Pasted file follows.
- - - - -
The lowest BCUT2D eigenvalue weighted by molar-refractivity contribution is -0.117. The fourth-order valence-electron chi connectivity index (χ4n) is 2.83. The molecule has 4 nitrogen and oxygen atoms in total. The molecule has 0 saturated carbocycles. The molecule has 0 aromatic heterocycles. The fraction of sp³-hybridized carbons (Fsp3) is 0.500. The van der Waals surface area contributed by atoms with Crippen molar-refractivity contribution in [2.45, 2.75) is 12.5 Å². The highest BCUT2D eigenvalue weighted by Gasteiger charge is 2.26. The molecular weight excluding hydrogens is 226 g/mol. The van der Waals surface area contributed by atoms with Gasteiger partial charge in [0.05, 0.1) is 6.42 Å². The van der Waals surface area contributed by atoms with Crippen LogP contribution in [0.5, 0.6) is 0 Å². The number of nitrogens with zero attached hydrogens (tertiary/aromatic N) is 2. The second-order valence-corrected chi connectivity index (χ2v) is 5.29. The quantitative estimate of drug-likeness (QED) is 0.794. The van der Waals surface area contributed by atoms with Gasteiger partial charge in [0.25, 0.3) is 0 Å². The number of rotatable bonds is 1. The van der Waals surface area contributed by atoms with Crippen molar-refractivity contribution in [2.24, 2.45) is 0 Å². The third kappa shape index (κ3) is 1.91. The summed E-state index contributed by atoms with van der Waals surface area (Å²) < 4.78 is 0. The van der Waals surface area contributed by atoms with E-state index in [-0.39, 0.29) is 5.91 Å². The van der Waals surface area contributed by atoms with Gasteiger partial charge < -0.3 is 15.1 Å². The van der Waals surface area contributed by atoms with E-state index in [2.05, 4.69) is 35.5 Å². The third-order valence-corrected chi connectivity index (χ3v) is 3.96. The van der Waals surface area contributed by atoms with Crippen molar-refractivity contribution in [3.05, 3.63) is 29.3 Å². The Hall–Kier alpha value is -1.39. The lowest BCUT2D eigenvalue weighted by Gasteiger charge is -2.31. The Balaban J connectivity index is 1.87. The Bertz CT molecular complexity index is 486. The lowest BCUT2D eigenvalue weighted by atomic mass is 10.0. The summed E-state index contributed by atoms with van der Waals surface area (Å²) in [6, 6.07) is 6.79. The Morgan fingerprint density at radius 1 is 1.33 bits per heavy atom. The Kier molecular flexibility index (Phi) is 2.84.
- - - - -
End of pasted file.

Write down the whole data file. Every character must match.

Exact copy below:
The lowest BCUT2D eigenvalue weighted by molar-refractivity contribution is -0.117. The fourth-order valence-electron chi connectivity index (χ4n) is 2.83. The molecule has 4 nitrogen and oxygen atoms in total. The molecule has 0 saturated carbocycles. The molecule has 0 aromatic heterocycles. The fraction of sp³-hybridized carbons (Fsp3) is 0.500. The van der Waals surface area contributed by atoms with Crippen molar-refractivity contribution in [2.45, 2.75) is 12.5 Å². The highest BCUT2D eigenvalue weighted by Gasteiger charge is 2.26. The molecular weight excluding hydrogens is 226 g/mol. The van der Waals surface area contributed by atoms with Gasteiger partial charge in [0.05, 0.1) is 6.42 Å². The van der Waals surface area contributed by atoms with Crippen LogP contribution in [0.5, 0.6) is 0 Å². The number of nitrogens with zero attached hydrogens (tertiary/aromatic N) is 2. The second-order valence-corrected chi connectivity index (χ2v) is 5.29. The quantitative estimate of drug-likeness (QED) is 0.794. The van der Waals surface area contributed by atoms with Gasteiger partial charge in [0.25, 0.3) is 0 Å². The number of rotatable bonds is 1. The van der Waals surface area contributed by atoms with Crippen molar-refractivity contribution in [2.24, 2.45) is 0 Å². The third kappa shape index (κ3) is 1.91. The summed E-state index contributed by atoms with van der Waals surface area (Å²) < 4.78 is 0. The van der Waals surface area contributed by atoms with E-state index in [-0.39, 0.29) is 5.91 Å². The van der Waals surface area contributed by atoms with Gasteiger partial charge < -0.3 is 15.1 Å². The van der Waals surface area contributed by atoms with E-state index in [2.05, 4.69) is 35.5 Å². The third-order valence-corrected chi connectivity index (χ3v) is 3.96. The van der Waals surface area contributed by atoms with Crippen molar-refractivity contribution in [3.05, 3.63) is 29.3 Å². The Hall–Kier alpha value is -1.39. The lowest BCUT2D eigenvalue weighted by Gasteiger charge is -2.31. The Balaban J connectivity index is 1.87. The Bertz CT molecular complexity index is 486. The lowest BCUT2D eigenvalue weighted by atomic mass is 10.0. The summed E-state index contributed by atoms with van der Waals surface area (Å²) in [6, 6.07) is 6.79. The Morgan fingerprint density at radius 1 is 1.33 bits per heavy atom. The Kier molecular flexibility index (Phi) is 2.84.